Prologue to Six Siblings

This is the first draft of the prologue for my novella. I call this work my fictional auto-biography. If you know me, you will understand when you read it, and if you don’t, you can just assume it is fiction. I have been working on this off and on for many years, and there is more to it than this prologue, but for now, this is all I am willing to share. I haven’t looked at it in a while so some editing and proofing is in order before readers get a crack at it.


      My father is dead. I am traveling by plane to attend his funeral. I haven’t spoken to him in over a decade, and I actually find comfort in the fact that I will never be able to speak to him again.

You might be thinking, “What is wrong with this person? How can anyone be so heartless?” I assure you, there are reasons within reasons that I didn’t speak to him while he was living. I am not cruel and I do have the capacity to care for another. As proof, I married my high school sweetheart – the boy I started dating when I was only 15. We have a daughter who we both love and care for to the best of our ability.  I even have a fondness for animals.

I am also not one of those people who grow up, move out, and have little to do with their family after that. I am very close to most of my siblings. My oldest sister is even the person I consider to be my best friend. We speak on the phone almost every day.

How can I then be so content with the fact that I will never speak to my father again? It’s simple; I remember the last thing I said to him. It was actually on his voice mail because he didn’t answer the phone when I called. The last 4 words I said to my father were “You are a moron.”

To this day, I still believe that to be true. I said that to him the week before my daughter turned 1. The last time he saw his granddaughter, she was less than a year old. It’s been over a decade, and I’m not proud to say it, but it’s better that he hasn’t been a part of her life.

My flight to Missouri is going to be a long one. It’s giving me too much time to think about things… To think about moments, the past, and what it will be like to see family again.

You might be wondering, why would someone who doesn’t want to speak to their father bother going to his funeral? I’m not going there to see him. Funerals are for the living – I am going to give comfort to those I care about who might actually miss him.

Not every child of my parents feels the same way about them that I do. Some of my brothers and sisters even talk to them still. I don’t. My older sister, Caroline, doesn’t either. The rest do, the other 4 of them. That’s right, there were 6 of us. And before you ask, we aren’t and never have been Mormon. Or Catholic.

The 6 of us will be together again. We will gather to say goodbye to one of the crazies who raised us. I am going to this funeral for them. Because after what we have been through, we still have each other.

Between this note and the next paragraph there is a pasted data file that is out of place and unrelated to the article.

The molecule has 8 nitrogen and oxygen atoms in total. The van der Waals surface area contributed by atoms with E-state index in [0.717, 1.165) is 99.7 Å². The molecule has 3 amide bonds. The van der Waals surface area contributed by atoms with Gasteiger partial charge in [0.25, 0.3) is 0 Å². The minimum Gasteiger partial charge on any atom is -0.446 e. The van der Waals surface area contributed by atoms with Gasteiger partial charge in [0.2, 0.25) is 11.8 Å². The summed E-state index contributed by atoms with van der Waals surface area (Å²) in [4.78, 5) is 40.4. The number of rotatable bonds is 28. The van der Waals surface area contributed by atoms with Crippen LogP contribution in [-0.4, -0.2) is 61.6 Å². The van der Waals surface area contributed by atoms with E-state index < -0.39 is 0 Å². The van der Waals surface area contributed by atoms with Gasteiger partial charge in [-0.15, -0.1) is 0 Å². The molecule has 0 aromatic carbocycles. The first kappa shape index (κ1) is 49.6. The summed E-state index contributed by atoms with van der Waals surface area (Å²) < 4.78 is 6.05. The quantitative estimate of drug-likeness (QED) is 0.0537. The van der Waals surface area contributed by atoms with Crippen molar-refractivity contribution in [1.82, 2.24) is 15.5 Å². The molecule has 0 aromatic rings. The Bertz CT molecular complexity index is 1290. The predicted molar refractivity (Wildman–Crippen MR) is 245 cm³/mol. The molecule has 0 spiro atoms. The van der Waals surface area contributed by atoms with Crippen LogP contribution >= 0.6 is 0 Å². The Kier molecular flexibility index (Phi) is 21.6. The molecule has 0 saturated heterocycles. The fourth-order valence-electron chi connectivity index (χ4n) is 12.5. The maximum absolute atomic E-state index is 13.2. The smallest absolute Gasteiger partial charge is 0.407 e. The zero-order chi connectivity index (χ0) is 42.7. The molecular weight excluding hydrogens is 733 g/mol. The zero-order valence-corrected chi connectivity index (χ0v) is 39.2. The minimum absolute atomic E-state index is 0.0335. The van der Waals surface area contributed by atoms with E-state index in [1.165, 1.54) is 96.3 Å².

Our story is not unique. Our story is not the only time that someone has had a bad relationship with their parents. Our story, unfortunately, is a bit of a cliché. There is an evil step-mother and a father who ignores the truth of the situation.

You might ask if we were abused. The answer to that is not simple. No, we weren’t physically abused; at least, I wasn’t. There were a couple of times our parents crossed a line while “disciplining.” But for the most part, no, we weren’t subjected to repeated physical abuse.

My father, though not physically abusive to most of his children, is a mean man. If you think you know what that word means, you don’t. He was easily angered and his anger made him cruel. He had the ability to take whatever part of you that you were most proud of and use it against you. He used words to hurt his children and make them doubt themselves. He was a man who should not have been a father. He never knew his children, and for whatever reason, he didn’t love them.

His anger wasn’t the worst part of growing up in that house. His mood could be very mellow when he was left to his own devices. However, when combined with his wife, Darla, the result was verbal and mental abuse to 6 underserving children. You see, the main reason these two should never have married had nothing to do with the fact that their children were already related. Yes, I said related, but I will get to that bit later. Ted and Darla should never have married because Ted is a controlling person and Darla is a manipulator. She made him crazy. She played games with him, forced him to tell lies, and manipulated everyone around him.

In fact, for most if not all of their marriage, Ted had every right to be mad at Darla. My dad, afraid of losing Darla like he lost my mother turned his anger on us. All the while, Darla caused more trouble than any one has a right to.

As I’m thinking about my dad, I can’t help dwelling on the past. The flight is giving me time to think about how I got to where I am today. My memories seem jumbled together and get mixed up, but the hollow feeling of years of anger still remains.

I remember reading somewhere that writing is a cowardly art. If that’s so, then this is my cowardly way of pointing fingers and dredging up the past. I’m writing about things I could never discuss with most of my family. There have been times when I’ve tried to tell friends about some of these things, but the meaning doesn’t seem to come across clearly to them. There is no way to truly feel what I felt growing up with Ted and Darla, so you’ll have to take my account of events as they are written.

These reflections are what I like to call a truthful fiction. Parts of it are so true they make my insides ache when I think about them; other parts though fill the holes and make it more palatable – I would say believable, but there is nothing that makes this story entirely believable.


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